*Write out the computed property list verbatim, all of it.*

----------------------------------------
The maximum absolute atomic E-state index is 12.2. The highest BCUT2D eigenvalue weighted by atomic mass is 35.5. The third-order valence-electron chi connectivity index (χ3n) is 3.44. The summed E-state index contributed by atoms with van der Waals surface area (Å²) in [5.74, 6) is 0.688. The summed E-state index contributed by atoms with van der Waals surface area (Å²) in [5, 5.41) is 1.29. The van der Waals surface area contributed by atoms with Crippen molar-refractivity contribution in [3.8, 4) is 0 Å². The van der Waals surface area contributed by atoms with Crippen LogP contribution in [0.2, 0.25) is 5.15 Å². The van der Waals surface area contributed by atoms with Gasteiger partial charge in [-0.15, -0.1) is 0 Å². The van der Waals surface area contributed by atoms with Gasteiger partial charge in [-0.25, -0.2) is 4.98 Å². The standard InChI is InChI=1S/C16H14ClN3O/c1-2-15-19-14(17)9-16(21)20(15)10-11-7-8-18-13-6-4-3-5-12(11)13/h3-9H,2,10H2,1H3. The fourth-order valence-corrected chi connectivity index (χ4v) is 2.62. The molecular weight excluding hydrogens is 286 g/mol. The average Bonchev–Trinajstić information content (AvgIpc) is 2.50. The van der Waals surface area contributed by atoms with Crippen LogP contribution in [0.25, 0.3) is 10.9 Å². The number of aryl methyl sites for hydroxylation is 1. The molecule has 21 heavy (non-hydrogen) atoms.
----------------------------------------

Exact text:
The maximum absolute atomic E-state index is 12.2. The highest BCUT2D eigenvalue weighted by atomic mass is 35.5. The third-order valence-electron chi connectivity index (χ3n) is 3.44. The summed E-state index contributed by atoms with van der Waals surface area (Å²) in [5.74, 6) is 0.688. The summed E-state index contributed by atoms with van der Waals surface area (Å²) in [5, 5.41) is 1.29. The van der Waals surface area contributed by atoms with Crippen molar-refractivity contribution in [3.8, 4) is 0 Å². The van der Waals surface area contributed by atoms with Crippen LogP contribution in [0.2, 0.25) is 5.15 Å². The van der Waals surface area contributed by atoms with Gasteiger partial charge in [-0.15, -0.1) is 0 Å². The van der Waals surface area contributed by atoms with Gasteiger partial charge in [-0.25, -0.2) is 4.98 Å². The standard InChI is InChI=1S/C16H14ClN3O/c1-2-15-19-14(17)9-16(21)20(15)10-11-7-8-18-13-6-4-3-5-12(11)13/h3-9H,2,10H2,1H3. The fourth-order valence-corrected chi connectivity index (χ4v) is 2.62. The molecular weight excluding hydrogens is 286 g/mol. The average Bonchev–Trinajstić information content (AvgIpc) is 2.50. The van der Waals surface area contributed by atoms with Crippen LogP contribution in [0.25, 0.3) is 10.9 Å². The number of aryl methyl sites for hydroxylation is 1. The molecule has 21 heavy (non-hydrogen) atoms.